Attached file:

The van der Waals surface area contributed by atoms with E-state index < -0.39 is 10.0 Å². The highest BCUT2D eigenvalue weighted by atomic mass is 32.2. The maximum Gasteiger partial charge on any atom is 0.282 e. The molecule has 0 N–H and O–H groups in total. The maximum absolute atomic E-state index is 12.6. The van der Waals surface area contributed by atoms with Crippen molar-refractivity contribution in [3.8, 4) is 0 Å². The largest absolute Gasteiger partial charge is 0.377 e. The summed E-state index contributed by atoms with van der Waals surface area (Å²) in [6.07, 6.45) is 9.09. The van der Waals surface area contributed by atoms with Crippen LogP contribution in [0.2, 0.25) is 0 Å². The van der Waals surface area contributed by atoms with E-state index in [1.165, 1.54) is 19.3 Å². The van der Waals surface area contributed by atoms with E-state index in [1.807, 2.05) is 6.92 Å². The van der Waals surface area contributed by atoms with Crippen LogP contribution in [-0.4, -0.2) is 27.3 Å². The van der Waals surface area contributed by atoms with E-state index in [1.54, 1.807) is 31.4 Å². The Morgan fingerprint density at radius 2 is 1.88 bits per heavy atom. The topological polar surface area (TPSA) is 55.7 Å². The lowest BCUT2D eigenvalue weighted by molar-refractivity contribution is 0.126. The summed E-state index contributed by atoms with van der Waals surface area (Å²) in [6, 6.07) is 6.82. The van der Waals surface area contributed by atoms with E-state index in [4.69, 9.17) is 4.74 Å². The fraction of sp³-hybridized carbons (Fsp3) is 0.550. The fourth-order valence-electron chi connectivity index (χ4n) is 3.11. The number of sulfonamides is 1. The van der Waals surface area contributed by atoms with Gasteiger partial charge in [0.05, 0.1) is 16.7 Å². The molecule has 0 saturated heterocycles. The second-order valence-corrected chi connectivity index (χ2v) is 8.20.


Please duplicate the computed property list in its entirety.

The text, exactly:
The van der Waals surface area contributed by atoms with E-state index < -0.39 is 10.0 Å². The highest BCUT2D eigenvalue weighted by atomic mass is 32.2. The maximum Gasteiger partial charge on any atom is 0.282 e. The molecule has 0 N–H and O–H groups in total. The maximum absolute atomic E-state index is 12.6. The van der Waals surface area contributed by atoms with Crippen molar-refractivity contribution in [3.8, 4) is 0 Å². The largest absolute Gasteiger partial charge is 0.377 e. The summed E-state index contributed by atoms with van der Waals surface area (Å²) in [6.07, 6.45) is 9.09. The van der Waals surface area contributed by atoms with Crippen LogP contribution in [0.2, 0.25) is 0 Å². The van der Waals surface area contributed by atoms with E-state index in [1.165, 1.54) is 19.3 Å². The van der Waals surface area contributed by atoms with E-state index in [1.807, 2.05) is 6.92 Å². The van der Waals surface area contributed by atoms with Crippen LogP contribution in [-0.4, -0.2) is 27.3 Å². The van der Waals surface area contributed by atoms with E-state index in [1.54, 1.807) is 31.4 Å². The Morgan fingerprint density at radius 2 is 1.88 bits per heavy atom. The topological polar surface area (TPSA) is 55.7 Å². The lowest BCUT2D eigenvalue weighted by molar-refractivity contribution is 0.126. The summed E-state index contributed by atoms with van der Waals surface area (Å²) in [6, 6.07) is 6.82. The van der Waals surface area contributed by atoms with E-state index in [4.69, 9.17) is 4.74 Å². The fraction of sp³-hybridized carbons (Fsp3) is 0.550. The fourth-order valence-electron chi connectivity index (χ4n) is 3.11. The number of sulfonamides is 1. The van der Waals surface area contributed by atoms with Gasteiger partial charge in [0.05, 0.1) is 16.7 Å². The molecule has 0 saturated heterocycles. The second-order valence-corrected chi connectivity index (χ2v) is 8.20.